(Source: Inhabit Media)

Red River Resistance (A Girl Called Echo) Vol. 2

Katherena Vermette

Picking up where Pemmican Wars left off, Red River Resistance sees Echo Desjardins adjusting to her new home, finding friends, and learning about Métis history. One ordinary afternoon in class, Echo finds herself transported through time to the banks of the Red River in the summer of 1869. All is not well in the territory, as Canadian surveyors have arrived and Métis families, who have lived there for generations, are losing access to their land. As the Resistance takes hold, Echo fears for her friends and the future of her people in the Red River Valley.

Red River Resistance is volume two in the graphic novel series, A Girl Called Echo, by Katherena Vermette, a Governor General Award–winning writer and author of The Seven Teaching Stories.

(Source: Highwater Press)

Split Tooth

Tanya Tagaq

Fact can be as strange as fiction. It can also be as dark, as violent, as rapturous. In the end, there may be no difference between them.

A girl grows up in Nunavut in the 1970s. She knows joy, and friendship, and parents' love. She knows boredom, and listlessness, and bullying. She knows the tedium of the everyday world, and the raw, amoral power of the ice and sky, the seductive energy of the animal world. She knows the ravages of alcohol, and violence at the hands of those she should be able to trust. She sees the spirits that surround her, and the immense power that dwarfs all of us.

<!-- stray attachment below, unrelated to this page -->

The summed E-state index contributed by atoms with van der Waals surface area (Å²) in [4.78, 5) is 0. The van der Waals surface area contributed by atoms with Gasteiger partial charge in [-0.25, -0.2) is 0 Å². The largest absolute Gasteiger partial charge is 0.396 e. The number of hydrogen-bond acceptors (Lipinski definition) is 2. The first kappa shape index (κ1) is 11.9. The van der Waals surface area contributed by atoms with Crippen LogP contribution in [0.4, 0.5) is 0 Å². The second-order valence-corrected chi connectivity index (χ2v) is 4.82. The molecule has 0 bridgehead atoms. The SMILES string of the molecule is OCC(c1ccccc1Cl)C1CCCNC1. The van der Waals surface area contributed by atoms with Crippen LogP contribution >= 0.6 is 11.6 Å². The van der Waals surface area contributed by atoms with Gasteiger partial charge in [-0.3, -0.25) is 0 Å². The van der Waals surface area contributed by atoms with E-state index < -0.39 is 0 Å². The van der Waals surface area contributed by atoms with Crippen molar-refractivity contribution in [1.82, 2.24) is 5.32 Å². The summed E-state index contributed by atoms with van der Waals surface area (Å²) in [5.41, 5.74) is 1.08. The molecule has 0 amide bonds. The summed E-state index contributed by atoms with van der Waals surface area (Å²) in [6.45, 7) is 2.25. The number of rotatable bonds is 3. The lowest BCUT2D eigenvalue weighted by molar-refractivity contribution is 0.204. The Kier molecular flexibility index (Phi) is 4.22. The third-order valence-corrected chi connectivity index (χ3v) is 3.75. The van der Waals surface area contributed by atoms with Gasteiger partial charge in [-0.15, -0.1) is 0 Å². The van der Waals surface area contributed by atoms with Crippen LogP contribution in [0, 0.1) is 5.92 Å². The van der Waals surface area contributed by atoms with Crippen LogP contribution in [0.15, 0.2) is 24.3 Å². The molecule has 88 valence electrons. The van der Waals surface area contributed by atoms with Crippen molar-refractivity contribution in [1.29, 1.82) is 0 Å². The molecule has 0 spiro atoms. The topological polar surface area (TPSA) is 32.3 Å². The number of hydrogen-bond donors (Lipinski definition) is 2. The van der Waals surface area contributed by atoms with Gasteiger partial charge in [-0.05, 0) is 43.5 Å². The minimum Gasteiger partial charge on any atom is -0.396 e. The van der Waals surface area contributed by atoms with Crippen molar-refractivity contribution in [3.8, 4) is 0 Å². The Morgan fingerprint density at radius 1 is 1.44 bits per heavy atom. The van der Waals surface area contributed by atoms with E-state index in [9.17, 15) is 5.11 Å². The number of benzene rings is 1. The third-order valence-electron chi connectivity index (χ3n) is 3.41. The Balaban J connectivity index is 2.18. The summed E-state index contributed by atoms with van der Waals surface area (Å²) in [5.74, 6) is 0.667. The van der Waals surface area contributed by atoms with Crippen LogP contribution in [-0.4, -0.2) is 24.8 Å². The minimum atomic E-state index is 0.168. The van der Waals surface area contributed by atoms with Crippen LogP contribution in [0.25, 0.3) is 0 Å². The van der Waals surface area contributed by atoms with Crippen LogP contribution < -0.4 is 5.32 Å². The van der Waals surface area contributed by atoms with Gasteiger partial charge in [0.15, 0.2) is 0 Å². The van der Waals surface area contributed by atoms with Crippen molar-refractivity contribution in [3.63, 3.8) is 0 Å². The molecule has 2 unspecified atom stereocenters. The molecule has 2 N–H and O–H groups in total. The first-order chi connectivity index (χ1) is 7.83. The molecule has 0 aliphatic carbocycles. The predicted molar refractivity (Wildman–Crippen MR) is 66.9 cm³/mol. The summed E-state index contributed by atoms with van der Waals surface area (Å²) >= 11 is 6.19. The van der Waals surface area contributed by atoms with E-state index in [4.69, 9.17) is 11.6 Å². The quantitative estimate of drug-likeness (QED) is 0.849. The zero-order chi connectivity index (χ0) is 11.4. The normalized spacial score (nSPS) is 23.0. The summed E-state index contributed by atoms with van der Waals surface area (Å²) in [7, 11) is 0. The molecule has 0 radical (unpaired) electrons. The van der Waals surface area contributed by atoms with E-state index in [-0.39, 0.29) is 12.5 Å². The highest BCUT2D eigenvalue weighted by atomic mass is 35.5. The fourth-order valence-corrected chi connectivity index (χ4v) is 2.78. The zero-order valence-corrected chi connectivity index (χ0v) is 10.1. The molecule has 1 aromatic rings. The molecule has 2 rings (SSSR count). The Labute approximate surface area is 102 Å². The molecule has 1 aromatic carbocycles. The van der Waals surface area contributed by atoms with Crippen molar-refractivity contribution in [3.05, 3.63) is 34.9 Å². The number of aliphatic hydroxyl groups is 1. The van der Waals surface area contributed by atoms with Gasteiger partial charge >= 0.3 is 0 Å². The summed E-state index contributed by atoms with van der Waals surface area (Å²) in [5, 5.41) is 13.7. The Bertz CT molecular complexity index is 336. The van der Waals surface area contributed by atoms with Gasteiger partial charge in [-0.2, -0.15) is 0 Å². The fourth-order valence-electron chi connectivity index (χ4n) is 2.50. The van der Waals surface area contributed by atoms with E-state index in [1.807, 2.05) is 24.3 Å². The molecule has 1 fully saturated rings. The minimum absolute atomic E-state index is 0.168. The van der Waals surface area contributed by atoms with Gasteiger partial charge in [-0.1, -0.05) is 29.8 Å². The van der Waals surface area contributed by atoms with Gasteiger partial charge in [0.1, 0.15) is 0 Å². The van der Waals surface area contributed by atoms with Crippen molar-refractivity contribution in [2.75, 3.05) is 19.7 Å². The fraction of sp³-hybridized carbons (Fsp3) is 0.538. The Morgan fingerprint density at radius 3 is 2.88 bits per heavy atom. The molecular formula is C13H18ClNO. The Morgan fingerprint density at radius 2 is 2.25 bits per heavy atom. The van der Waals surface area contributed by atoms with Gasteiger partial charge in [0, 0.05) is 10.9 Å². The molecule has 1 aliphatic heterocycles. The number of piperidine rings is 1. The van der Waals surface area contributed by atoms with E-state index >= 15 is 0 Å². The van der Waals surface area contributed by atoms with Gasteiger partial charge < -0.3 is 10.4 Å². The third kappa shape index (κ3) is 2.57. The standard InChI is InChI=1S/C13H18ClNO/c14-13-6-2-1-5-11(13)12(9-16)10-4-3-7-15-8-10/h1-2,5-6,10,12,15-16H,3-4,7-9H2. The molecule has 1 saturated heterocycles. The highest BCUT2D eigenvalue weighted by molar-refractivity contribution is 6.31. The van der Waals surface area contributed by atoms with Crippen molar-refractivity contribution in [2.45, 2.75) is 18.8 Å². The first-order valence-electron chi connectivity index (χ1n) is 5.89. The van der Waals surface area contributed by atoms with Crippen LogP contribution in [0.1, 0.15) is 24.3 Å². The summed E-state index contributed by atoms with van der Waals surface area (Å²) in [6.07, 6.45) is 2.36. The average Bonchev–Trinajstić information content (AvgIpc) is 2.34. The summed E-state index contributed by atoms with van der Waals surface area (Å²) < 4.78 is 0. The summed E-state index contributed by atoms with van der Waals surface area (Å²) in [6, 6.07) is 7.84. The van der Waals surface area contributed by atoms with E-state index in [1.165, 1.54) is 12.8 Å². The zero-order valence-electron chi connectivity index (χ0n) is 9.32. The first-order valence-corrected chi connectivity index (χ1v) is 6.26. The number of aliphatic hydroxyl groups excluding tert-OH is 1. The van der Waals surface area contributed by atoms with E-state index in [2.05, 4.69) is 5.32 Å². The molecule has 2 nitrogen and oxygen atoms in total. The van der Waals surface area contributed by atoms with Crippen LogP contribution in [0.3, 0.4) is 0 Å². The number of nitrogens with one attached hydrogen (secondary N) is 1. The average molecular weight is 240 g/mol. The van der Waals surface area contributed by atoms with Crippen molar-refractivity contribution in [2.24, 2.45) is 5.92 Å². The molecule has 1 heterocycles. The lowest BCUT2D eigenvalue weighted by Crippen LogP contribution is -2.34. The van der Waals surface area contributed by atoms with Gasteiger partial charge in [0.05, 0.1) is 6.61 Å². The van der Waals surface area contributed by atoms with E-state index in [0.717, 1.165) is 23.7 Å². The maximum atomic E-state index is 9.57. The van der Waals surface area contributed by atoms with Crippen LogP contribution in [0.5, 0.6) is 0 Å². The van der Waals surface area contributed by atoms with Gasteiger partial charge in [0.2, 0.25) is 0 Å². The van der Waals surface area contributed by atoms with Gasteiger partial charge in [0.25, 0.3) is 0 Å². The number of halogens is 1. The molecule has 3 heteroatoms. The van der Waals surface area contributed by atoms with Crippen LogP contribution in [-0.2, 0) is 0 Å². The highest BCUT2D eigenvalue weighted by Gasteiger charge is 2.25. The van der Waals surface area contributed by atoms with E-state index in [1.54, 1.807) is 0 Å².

When she becomes pregnant, she must navigate all this.

Veering back and forth between the grittiest features of a small arctic town, the electrifying proximity of the world of animals, and ravishing world of myth, Tanya Tagaq explores a world where the distinctions between good and evil, animal and human, victim and transgressor, real and imagined lose their meaning, but the guiding power of love remains.

Haunting, brooding, exhilarating, and tender all at once, Tagaq moves effortlessly between fiction and memoir, myth and reality, poetry and prose, and conjures a world and a heroine readers will never forget.

(Source: Penguin Random House)

The Origin of Day and Night

Written by Paula Ikuutaq Rumbolt
Illustrated by Lenny Lishchenko

In very early times, there was no night or day, and words spoken by chance could become real. When a hare and a fox meet and express their longing for light and darkness, their words are powerful enough to change the world forever.

Passed orally from storyteller to storyteller for hundreds of years, this beautiful illustrated story weaves together elements of an origin story and a traditional animal tale, giving young readers a window into Inuit mythology.

(Source: Inhabit Media)